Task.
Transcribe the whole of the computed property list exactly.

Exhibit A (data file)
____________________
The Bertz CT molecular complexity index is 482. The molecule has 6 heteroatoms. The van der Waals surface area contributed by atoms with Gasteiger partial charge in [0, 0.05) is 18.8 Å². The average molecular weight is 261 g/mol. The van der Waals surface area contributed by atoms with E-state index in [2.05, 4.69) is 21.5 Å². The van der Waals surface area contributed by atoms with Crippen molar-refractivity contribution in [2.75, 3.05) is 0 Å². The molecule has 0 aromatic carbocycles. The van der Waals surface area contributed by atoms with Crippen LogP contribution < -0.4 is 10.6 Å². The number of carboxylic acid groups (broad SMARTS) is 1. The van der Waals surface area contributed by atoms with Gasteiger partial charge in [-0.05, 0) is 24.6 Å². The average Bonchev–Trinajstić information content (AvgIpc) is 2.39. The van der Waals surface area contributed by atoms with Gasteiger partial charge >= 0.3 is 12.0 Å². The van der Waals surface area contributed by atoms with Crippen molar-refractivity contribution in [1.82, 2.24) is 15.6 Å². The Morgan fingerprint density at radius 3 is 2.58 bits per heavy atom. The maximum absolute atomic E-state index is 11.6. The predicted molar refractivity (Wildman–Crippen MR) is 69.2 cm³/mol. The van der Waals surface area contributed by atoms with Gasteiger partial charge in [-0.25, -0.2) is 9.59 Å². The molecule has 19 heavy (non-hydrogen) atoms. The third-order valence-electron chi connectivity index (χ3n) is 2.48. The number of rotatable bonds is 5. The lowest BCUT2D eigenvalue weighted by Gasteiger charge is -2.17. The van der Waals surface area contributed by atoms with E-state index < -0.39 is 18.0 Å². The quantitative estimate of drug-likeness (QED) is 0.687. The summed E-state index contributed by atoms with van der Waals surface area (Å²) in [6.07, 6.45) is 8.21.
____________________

The Bertz CT molecular complexity index is 482. The molecule has 6 heteroatoms. The van der Waals surface area contributed by atoms with Gasteiger partial charge in [0, 0.05) is 18.8 Å². The average molecular weight is 261 g/mol. The van der Waals surface area contributed by atoms with E-state index in [2.05, 4.69) is 21.5 Å². The van der Waals surface area contributed by atoms with Crippen molar-refractivity contribution in [2.75, 3.05) is 0 Å². The molecule has 0 aromatic carbocycles. The van der Waals surface area contributed by atoms with Crippen LogP contribution < -0.4 is 10.6 Å². The number of carboxylic acid groups (broad SMARTS) is 1. The van der Waals surface area contributed by atoms with Gasteiger partial charge in [-0.05, 0) is 24.6 Å². The average Bonchev–Trinajstić information content (AvgIpc) is 2.39. The van der Waals surface area contributed by atoms with Gasteiger partial charge >= 0.3 is 12.0 Å². The van der Waals surface area contributed by atoms with Crippen molar-refractivity contribution in [1.82, 2.24) is 15.6 Å². The Morgan fingerprint density at radius 3 is 2.58 bits per heavy atom. The maximum absolute atomic E-state index is 11.6. The predicted molar refractivity (Wildman–Crippen MR) is 69.2 cm³/mol. The van der Waals surface area contributed by atoms with Gasteiger partial charge in [-0.25, -0.2) is 9.59 Å². The molecule has 19 heavy (non-hydrogen) atoms. The third-order valence-electron chi connectivity index (χ3n) is 2.48. The number of rotatable bonds is 5. The lowest BCUT2D eigenvalue weighted by Gasteiger charge is -2.17. The van der Waals surface area contributed by atoms with E-state index < -0.39 is 18.0 Å². The quantitative estimate of drug-likeness (QED) is 0.687. The summed E-state index contributed by atoms with van der Waals surface area (Å²) in [6.07, 6.45) is 8.21.